T cells comprise a heterogeneous population of cells that have different phenotypes and functions. The primary function of T cells is to mount an immune response against invading pathogens, but some T cells can mount an immune response against self-proteins and thus cause a variety of autoimmune diseases if they are not properly controlled by a T cell population known as regulatory T cells (Treg cells). There are several well defined Treg cell subsets and the best studied is the CD4+CD25+ Treg cells, which possess potent activity in suppressing the proliferation of both CD4+ and CD8+ effector T cells in vitro and in vivo. Certain CD8+ T cells have also been recognized to have suppressive function but the CD8+ Treg is poorly defined. T cells with natural killer (NK) cell activity have been identified in both mice and humans [1-4] and these cells are referred to as NKT cells. Murine NKT cells express phenotypic markers that are typically found on T cells, such as CD3 and the αβ T-cell receptor (TCR), and markers for NK cells, such as NK1.1 and DX5 [5]. Two major NKT cell populations have been recognized in mice [6,7]. The first population is the well-characterized invariant NKT (iNKT) cells that express invariant Vα14-Jα18 TCR in mice [8-10]. These iNKT cells are restricted by the major histocompatibility complex (MHC) class I-like molecule Cd1d and recognize glycolipid antigen α-galactosylceramide, a synthetic variant of a murine sponge-derived glycolipid [8,11]. These iNKT cells produce large amounts of interleukin (IL)-4 and interferon (IFN)-γ upon activation and have been shown to play a critical role in regulating the immune response [8,11]. The second population of NKT cells expresses a variable TCR repertoire and is not restricted by Cd1d. These NKT cells express mainly CD8 or are negative for both CD8 and CD4 [6]. The whole αβTCR+NK1.1+ NKT population represents 1-2% of splenocytes in B6 mice, and, of these cells, approximately 20% are CD8+ [6]. It has been shown that neonatal tolerance is associated with increased CD8+ NKT-like cells, suggesting that CD8+ NKT-like cells may have immunoregulatory properties [12].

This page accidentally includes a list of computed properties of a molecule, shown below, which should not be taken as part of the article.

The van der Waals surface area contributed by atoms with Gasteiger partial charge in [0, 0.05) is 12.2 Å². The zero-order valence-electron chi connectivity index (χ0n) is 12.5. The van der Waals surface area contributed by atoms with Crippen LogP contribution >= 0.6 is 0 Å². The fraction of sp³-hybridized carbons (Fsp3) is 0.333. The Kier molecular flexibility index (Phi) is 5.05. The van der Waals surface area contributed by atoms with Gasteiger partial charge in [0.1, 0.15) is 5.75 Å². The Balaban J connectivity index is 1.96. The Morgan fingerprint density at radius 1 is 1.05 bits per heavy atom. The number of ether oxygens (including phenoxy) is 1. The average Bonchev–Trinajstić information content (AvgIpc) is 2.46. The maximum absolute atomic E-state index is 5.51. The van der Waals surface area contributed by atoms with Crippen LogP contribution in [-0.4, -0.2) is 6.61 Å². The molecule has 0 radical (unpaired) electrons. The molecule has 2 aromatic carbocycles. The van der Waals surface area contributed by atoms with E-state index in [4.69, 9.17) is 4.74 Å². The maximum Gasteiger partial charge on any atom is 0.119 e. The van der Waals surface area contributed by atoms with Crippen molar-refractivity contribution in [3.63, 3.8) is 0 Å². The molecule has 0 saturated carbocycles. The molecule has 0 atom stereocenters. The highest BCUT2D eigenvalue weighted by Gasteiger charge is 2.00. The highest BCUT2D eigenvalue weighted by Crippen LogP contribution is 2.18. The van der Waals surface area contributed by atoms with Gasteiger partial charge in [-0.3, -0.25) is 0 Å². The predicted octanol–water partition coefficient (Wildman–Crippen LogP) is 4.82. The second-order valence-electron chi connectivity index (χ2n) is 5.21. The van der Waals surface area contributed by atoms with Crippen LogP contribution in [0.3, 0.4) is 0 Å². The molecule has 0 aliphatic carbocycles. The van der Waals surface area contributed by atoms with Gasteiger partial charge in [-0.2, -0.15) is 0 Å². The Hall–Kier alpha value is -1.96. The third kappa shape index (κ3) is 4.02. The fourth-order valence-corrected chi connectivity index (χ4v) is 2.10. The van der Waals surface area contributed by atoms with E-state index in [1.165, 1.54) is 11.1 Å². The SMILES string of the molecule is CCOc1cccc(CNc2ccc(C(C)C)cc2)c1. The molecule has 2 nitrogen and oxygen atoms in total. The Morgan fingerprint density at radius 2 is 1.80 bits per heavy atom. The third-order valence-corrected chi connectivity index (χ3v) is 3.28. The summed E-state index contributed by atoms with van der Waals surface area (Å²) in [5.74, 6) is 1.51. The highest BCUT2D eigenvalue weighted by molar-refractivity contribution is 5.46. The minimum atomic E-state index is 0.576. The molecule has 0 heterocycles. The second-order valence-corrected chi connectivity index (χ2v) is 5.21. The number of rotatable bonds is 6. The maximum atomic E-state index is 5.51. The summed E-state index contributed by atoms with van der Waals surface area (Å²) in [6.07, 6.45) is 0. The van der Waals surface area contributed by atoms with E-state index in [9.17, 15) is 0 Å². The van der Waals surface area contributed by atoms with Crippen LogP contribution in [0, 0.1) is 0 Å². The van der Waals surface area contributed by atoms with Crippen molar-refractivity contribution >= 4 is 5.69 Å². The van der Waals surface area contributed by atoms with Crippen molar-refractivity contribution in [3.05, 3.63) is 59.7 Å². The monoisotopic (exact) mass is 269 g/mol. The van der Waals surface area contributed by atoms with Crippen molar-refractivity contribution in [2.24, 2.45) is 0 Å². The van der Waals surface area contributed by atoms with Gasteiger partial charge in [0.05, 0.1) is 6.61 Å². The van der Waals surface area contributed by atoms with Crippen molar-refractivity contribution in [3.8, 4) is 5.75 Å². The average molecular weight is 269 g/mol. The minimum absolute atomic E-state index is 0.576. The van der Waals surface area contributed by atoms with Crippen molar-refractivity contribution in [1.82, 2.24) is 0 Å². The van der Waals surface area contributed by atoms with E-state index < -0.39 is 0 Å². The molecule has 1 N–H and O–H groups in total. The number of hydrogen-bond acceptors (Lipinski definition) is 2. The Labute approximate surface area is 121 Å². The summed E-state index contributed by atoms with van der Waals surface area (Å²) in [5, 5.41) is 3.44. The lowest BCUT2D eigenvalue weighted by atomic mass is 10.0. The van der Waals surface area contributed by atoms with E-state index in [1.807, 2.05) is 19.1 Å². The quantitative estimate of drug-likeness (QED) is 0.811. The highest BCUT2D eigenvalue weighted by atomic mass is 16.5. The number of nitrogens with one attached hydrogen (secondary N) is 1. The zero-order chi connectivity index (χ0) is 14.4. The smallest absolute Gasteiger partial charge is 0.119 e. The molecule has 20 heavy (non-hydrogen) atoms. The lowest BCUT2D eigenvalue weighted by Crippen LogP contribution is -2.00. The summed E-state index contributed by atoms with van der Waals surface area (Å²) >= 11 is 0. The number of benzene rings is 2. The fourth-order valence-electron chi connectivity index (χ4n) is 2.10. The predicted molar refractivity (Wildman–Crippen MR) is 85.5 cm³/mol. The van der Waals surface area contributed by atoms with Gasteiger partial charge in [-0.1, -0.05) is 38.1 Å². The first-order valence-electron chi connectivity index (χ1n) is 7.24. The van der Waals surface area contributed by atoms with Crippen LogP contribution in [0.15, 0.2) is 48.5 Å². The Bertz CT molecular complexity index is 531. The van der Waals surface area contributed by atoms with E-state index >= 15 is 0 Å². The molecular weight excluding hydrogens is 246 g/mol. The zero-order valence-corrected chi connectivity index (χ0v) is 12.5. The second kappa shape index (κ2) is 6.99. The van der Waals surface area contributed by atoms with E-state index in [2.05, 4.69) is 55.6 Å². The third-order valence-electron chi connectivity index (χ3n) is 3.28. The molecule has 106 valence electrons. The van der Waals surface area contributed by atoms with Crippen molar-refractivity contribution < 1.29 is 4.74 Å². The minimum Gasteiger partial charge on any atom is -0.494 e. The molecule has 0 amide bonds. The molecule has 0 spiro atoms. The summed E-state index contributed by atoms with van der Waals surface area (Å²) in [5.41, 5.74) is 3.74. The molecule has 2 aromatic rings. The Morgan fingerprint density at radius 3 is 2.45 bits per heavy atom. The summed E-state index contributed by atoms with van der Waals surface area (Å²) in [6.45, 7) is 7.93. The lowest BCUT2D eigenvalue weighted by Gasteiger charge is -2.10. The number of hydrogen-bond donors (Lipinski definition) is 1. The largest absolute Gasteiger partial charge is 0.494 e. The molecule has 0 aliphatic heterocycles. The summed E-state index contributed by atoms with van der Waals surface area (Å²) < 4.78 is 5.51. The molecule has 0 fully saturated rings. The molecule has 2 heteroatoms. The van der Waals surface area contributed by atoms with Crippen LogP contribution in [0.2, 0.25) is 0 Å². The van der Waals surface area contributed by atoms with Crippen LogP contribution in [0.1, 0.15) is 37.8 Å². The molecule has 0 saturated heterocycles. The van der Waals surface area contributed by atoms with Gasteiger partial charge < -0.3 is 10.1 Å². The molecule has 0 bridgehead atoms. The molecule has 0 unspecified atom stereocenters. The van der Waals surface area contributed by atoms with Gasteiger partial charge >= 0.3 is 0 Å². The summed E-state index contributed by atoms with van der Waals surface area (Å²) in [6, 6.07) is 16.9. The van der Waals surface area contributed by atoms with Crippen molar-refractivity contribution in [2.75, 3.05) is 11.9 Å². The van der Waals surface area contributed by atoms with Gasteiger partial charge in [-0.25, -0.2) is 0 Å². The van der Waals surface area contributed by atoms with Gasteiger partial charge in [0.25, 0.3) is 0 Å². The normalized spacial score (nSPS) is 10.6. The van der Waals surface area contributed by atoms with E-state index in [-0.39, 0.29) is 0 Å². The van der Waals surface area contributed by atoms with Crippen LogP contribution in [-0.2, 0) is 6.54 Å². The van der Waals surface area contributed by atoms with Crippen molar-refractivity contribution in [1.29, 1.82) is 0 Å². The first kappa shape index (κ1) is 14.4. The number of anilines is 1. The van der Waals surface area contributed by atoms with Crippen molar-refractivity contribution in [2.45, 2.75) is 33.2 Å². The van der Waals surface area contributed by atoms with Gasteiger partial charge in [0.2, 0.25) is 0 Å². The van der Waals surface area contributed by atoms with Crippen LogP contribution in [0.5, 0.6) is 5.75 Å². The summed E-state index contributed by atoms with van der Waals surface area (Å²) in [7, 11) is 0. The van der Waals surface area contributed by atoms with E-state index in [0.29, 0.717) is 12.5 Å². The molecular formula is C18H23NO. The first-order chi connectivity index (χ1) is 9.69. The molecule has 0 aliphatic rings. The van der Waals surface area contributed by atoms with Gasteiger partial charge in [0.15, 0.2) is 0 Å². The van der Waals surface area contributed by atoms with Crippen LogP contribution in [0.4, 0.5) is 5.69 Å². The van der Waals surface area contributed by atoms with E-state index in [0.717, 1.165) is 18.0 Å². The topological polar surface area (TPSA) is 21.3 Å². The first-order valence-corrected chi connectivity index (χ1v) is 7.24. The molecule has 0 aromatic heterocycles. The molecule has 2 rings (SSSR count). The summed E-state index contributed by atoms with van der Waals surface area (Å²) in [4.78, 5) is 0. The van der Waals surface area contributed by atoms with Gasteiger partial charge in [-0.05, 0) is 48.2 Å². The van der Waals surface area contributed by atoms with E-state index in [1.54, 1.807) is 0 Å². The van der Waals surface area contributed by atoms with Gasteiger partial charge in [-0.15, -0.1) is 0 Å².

Due to the very low frequency of the CD8+ NKT-like cells, their function and the molecular mechanism underlying their function are poorly understood. Therefore, a number of investigators have attempted to develop in vitro and in vivo expansion protocols to investigate these rare cells. The Cd1d-independent CD8+ NKT-like cells are increased in certain genetically manipulated mice. For example, three different MHC class I-restricted TCR-transgenic mouse strains (OT-I, P14 and H-Y) contain higher but still low frequencies of transgenic CD8+ T cells that co-express NK cell marker NK1.1 [13]. These transgenic CD8+ NKT-like cells are endowed with effector properties, such as cytokine production and antigen-specific cytotoxicity. Tumor-bearing C57BL/6 mice were shown to have a population of NKT cells that co-express CD8 and NK1.1 [14]. These cells can be maintained in long-term culture with IL-4 but produce large amounts of IFN-γ following activation. These CD8+ NKT-like cells show a potent NK-like cytotoxic activity against multiple tumor targets and their cytotoxic activity is Cd1d-independent [14]. CD8+ cells with NK phenotype can also be expanded in vitro using a culture condition that includes IFN-γ, anti-CD3 and IL-2 [15]. Such expanded CD8+ NKT-like cells can efficiently kill tumor cells in vitro and in vivo but have limited capacity to cause graft-versus-host disease [15]. However, the amplification efficiency for these cells is variable and slight changes in culture conditions may result in cells with very different phenotypes and functions. Cell culture with anti-CD3/anti-CD28-coated beads and high dose IL-2 was previously shown to expand CD4+ Treg cells that can suppress the proliferation of responder T cells and prevent the development of autoimmune diseases in certain models [16,17]. Using a similar protocol, we can efficiently produce, from the total splenic CD8+ T cell population, large numbers of CD8+ T cells that co-express various NK markers. These cells are therefore referred to as CD8+ NKT-like cells. We demonstrate that these cells possess potent immunosuppressive activity and report the molecular profiles of these cells assayed using microarray analysis coupled with multiple confirmation techniques, including RT-PCR, enzyme-linked immunosorbent assay (ELISA) and flow cytometry. Guided by the genomic information, we further demonstrate that IL-10 and IFN-γ are two key pathways implicated in the function of these immunosuppressive CD8+ NKT-like cells.